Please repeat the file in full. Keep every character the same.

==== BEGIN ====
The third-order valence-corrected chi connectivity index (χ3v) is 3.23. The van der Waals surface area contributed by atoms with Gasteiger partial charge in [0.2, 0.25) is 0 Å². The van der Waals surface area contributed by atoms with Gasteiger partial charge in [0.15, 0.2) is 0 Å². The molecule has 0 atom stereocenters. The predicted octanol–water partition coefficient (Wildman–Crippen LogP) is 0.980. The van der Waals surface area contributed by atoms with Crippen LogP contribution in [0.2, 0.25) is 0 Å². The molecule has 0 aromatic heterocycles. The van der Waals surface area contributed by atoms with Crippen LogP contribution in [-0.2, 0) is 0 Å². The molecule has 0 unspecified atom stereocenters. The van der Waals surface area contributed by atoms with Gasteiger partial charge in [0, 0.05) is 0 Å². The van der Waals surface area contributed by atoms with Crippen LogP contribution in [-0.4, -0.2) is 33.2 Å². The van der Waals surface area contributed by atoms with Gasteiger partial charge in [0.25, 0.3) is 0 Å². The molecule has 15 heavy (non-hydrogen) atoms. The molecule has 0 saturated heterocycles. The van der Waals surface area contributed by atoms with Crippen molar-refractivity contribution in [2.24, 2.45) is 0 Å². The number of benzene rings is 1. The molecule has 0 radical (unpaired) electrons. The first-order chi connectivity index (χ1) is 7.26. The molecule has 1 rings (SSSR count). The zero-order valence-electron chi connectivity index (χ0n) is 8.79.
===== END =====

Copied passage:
The third-order valence-corrected chi connectivity index (χ3v) is 3.23. The van der Waals surface area contributed by atoms with Gasteiger partial charge in [0.2, 0.25) is 0 Å². The van der Waals surface area contributed by atoms with Gasteiger partial charge in [0.15, 0.2) is 0 Å². The molecule has 0 atom stereocenters. The predicted octanol–water partition coefficient (Wildman–Crippen LogP) is 0.980. The van der Waals surface area contributed by atoms with Crippen LogP contribution in [0.2, 0.25) is 0 Å². The molecule has 0 aromatic heterocycles. The van der Waals surface area contributed by atoms with Crippen LogP contribution in [-0.2, 0) is 0 Å². The molecule has 0 unspecified atom stereocenters. The van der Waals surface area contributed by atoms with Gasteiger partial charge in [0, 0.05) is 0 Å². The van der Waals surface area contributed by atoms with Crippen LogP contribution in [-0.4, -0.2) is 33.2 Å². The van der Waals surface area contributed by atoms with Gasteiger partial charge in [0.25, 0.3) is 0 Å². The molecule has 15 heavy (non-hydrogen) atoms. The molecule has 0 saturated heterocycles. The van der Waals surface area contributed by atoms with Crippen molar-refractivity contribution in [2.24, 2.45) is 0 Å². The number of benzene rings is 1. The molecule has 0 radical (unpaired) electrons. The first-order chi connectivity index (χ1) is 7.26. The molecule has 1 rings (SSSR count). The zero-order valence-electron chi connectivity index (χ0n) is 8.79.